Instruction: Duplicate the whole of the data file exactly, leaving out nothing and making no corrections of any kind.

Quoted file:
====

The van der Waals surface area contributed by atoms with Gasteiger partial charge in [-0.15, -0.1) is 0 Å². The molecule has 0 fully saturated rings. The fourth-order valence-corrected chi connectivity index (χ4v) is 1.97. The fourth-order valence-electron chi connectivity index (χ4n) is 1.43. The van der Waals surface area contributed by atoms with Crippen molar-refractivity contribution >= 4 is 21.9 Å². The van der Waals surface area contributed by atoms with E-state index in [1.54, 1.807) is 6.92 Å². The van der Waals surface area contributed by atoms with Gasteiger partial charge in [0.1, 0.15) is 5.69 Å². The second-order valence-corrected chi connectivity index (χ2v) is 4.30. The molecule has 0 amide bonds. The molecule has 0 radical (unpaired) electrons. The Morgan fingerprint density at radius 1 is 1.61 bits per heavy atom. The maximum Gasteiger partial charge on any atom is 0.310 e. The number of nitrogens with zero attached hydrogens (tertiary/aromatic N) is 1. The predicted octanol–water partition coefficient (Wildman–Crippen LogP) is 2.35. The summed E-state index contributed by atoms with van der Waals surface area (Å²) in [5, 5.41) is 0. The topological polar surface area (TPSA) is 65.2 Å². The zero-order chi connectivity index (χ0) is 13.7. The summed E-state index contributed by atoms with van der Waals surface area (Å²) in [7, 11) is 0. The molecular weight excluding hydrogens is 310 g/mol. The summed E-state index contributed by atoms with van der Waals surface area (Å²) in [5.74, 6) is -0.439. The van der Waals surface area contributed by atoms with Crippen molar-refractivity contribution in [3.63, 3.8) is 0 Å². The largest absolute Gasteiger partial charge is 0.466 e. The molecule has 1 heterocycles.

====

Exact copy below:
The van der Waals surface area contributed by atoms with Gasteiger partial charge in [-0.15, -0.1) is 0 Å². The molecule has 0 fully saturated rings. The fourth-order valence-corrected chi connectivity index (χ4v) is 1.97. The fourth-order valence-electron chi connectivity index (χ4n) is 1.43. The van der Waals surface area contributed by atoms with Crippen molar-refractivity contribution >= 4 is 21.9 Å². The van der Waals surface area contributed by atoms with E-state index in [1.54, 1.807) is 6.92 Å². The van der Waals surface area contributed by atoms with Gasteiger partial charge in [0.1, 0.15) is 5.69 Å². The second-order valence-corrected chi connectivity index (χ2v) is 4.30. The molecule has 0 amide bonds. The molecule has 0 radical (unpaired) electrons. The Morgan fingerprint density at radius 1 is 1.61 bits per heavy atom. The maximum Gasteiger partial charge on any atom is 0.310 e. The number of nitrogens with zero attached hydrogens (tertiary/aromatic N) is 1. The predicted octanol–water partition coefficient (Wildman–Crippen LogP) is 2.35. The summed E-state index contributed by atoms with van der Waals surface area (Å²) in [5, 5.41) is 0. The topological polar surface area (TPSA) is 65.2 Å². The zero-order chi connectivity index (χ0) is 13.7. The summed E-state index contributed by atoms with van der Waals surface area (Å²) in [7, 11) is 0. The molecular weight excluding hydrogens is 310 g/mol. The summed E-state index contributed by atoms with van der Waals surface area (Å²) in [5.74, 6) is -0.439. The van der Waals surface area contributed by atoms with Crippen molar-refractivity contribution in [3.63, 3.8) is 0 Å². The largest absolute Gasteiger partial charge is 0.466 e. The molecule has 1 heterocycles.